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all of these primary markets are located at the points where the circumference of an irregular circle intersects the great inland waterways. From each of these centers radiates a fan-shaped net-work of railway lines. In the main, these lines extend to the north, west and south. Sometimes over 25 grain carrying lines come from a single city. Not only do the railroads from any one city compete with each other as carriers of grain, but they also compete with the roads radiating from other cities. The competition is all the more intense because success or failure for certain primary markets in securing the grain often determines whether it goes to the Atlantic or Gulf seaports, and thence to the foreign markets. As a consequence the middle west is well equipped with railway mileage. The net earnings of the railway systems come largely from the grain traffic to the east and south, and from the traffic which this induces in the opposite direction. The movement of wheat from the local markets of the productive areas to the primary centers for subsequent distribution is almost entirely by rail. There is very little water transportation. In 1899, 50,000,000 bushels of wheat, corn and oats were received in St. Louis. The receipts by wagon were almost equal to those by water, which were little more than a million bushels. Chicago is the greatest primary grain center in the world, but on account of the great quantity of flour manufactured at Minneapolis, the latter city stands pre-eminent in wheat. During the last decade, there has been a marked increase in the amount of wheat received at Kansas City and St. Louis; the amount at Minneapolis and Chicago has not varied; and the amount at Duluth has declined. Buffalo is a great point of interior concentration for the purpose of forwarding to Atlantic seaports.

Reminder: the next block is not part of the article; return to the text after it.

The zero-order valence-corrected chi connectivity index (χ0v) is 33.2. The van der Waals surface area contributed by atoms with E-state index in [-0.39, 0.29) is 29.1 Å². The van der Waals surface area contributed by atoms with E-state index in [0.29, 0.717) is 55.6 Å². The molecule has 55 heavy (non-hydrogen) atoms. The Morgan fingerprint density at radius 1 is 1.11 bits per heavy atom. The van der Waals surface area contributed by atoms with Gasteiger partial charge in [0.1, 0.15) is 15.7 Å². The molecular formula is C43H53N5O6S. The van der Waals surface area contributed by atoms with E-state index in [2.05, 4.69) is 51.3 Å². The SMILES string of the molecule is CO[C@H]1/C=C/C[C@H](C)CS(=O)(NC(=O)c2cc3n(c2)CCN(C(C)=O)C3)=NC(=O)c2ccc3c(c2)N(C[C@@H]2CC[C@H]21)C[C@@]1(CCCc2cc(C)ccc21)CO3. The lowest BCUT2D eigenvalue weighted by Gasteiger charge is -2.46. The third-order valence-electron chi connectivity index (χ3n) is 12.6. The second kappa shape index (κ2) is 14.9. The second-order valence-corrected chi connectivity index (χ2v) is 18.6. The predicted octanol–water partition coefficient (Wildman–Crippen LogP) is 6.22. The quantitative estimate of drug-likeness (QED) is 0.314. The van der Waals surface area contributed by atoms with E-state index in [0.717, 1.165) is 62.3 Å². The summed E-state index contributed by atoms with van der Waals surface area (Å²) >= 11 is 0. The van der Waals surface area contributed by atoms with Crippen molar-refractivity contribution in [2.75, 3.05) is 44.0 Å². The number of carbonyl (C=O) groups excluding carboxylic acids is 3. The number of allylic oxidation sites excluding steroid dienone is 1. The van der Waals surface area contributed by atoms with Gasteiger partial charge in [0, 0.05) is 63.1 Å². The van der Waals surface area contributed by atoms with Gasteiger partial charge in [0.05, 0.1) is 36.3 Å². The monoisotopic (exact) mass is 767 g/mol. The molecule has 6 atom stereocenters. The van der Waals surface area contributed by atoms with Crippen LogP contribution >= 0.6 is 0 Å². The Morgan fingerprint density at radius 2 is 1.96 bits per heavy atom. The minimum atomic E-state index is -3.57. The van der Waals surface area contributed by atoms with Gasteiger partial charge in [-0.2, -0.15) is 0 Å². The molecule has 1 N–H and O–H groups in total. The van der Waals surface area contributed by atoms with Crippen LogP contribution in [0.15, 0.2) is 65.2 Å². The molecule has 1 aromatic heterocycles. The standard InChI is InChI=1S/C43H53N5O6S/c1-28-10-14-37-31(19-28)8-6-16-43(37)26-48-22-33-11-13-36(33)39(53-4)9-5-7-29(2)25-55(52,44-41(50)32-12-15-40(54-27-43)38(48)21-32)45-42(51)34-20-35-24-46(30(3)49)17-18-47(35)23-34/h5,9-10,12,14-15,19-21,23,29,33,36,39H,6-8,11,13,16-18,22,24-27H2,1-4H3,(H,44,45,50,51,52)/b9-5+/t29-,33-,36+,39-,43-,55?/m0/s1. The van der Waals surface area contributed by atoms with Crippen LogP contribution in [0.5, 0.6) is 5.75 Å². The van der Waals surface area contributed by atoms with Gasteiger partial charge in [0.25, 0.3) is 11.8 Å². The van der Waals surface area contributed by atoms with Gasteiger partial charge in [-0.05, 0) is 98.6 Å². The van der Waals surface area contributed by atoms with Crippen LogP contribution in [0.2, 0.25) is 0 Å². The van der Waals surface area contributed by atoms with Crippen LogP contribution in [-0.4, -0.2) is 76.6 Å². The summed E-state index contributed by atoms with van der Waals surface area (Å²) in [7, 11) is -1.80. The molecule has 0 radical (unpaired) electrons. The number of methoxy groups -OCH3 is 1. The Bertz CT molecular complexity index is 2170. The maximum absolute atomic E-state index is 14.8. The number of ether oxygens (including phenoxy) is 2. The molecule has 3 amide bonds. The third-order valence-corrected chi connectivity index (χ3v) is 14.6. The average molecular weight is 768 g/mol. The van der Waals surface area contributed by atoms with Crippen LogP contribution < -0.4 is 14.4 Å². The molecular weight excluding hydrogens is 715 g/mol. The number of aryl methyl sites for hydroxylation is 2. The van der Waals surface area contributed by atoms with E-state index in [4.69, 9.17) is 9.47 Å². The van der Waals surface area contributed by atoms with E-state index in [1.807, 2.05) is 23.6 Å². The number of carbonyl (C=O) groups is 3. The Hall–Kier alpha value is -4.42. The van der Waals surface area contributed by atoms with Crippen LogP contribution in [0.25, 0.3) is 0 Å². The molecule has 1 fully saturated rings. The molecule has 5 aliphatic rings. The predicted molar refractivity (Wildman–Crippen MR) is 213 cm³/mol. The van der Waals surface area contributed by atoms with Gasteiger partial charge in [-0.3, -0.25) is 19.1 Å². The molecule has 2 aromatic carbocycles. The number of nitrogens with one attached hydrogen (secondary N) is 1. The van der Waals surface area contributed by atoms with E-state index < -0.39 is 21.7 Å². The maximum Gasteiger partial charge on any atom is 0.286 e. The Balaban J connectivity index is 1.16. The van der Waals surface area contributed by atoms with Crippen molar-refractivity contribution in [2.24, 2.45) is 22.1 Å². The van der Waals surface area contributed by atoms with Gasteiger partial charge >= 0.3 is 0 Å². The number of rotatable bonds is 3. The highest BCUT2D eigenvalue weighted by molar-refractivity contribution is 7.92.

Transportation from Primary Market to Seaboard.—In every country the extensive growing and shipping of wheat is closely dependent upon the existence of adequate transportation facilities. To the lack of these the comparative insignificance of the grain traffic of the United States in the eighteenth century was mainly due. This was before the railroad era; canals were developing but slowly; and highway transportation was too expensive to be practicable for any great distance. During